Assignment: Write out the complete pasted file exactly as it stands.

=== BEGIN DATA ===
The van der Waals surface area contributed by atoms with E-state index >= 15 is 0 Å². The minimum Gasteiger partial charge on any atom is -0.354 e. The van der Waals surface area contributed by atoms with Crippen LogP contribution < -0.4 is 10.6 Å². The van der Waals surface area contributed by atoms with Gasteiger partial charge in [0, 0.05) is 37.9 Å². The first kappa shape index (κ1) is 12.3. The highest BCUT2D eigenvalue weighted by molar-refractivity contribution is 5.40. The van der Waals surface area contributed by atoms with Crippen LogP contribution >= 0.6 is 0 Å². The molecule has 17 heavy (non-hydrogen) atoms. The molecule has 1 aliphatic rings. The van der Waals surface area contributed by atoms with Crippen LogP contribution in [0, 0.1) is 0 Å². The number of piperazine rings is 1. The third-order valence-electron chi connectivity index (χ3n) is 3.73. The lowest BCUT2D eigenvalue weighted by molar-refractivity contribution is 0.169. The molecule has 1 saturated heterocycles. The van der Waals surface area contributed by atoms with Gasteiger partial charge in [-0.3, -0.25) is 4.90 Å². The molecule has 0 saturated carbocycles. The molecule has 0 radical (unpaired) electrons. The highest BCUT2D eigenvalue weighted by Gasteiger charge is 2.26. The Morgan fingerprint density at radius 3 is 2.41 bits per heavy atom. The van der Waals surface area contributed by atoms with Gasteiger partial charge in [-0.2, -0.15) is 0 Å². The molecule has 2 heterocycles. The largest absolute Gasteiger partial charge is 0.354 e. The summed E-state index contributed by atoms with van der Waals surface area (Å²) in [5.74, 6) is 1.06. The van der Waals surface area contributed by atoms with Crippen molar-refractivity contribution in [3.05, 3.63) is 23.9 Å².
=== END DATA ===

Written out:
The van der Waals surface area contributed by atoms with E-state index >= 15 is 0 Å². The minimum Gasteiger partial charge on any atom is -0.354 e. The van der Waals surface area contributed by atoms with Crippen LogP contribution < -0.4 is 10.6 Å². The van der Waals surface area contributed by atoms with Gasteiger partial charge in [0, 0.05) is 37.9 Å². The first kappa shape index (κ1) is 12.3. The highest BCUT2D eigenvalue weighted by molar-refractivity contribution is 5.40. The van der Waals surface area contributed by atoms with Crippen LogP contribution >= 0.6 is 0 Å². The molecule has 17 heavy (non-hydrogen) atoms. The molecule has 1 aliphatic rings. The van der Waals surface area contributed by atoms with Crippen LogP contribution in [0, 0.1) is 0 Å². The number of piperazine rings is 1. The third-order valence-electron chi connectivity index (χ3n) is 3.73. The lowest BCUT2D eigenvalue weighted by molar-refractivity contribution is 0.169. The molecule has 1 saturated heterocycles. The van der Waals surface area contributed by atoms with Gasteiger partial charge in [-0.3, -0.25) is 4.90 Å². The molecule has 0 saturated carbocycles. The molecule has 0 radical (unpaired) electrons. The highest BCUT2D eigenvalue weighted by Gasteiger charge is 2.26. The Morgan fingerprint density at radius 3 is 2.41 bits per heavy atom. The van der Waals surface area contributed by atoms with Gasteiger partial charge in [-0.2, -0.15) is 0 Å². The molecule has 2 heterocycles. The largest absolute Gasteiger partial charge is 0.354 e. The summed E-state index contributed by atoms with van der Waals surface area (Å²) in [5.74, 6) is 1.06. The van der Waals surface area contributed by atoms with Crippen molar-refractivity contribution in [3.05, 3.63) is 23.9 Å².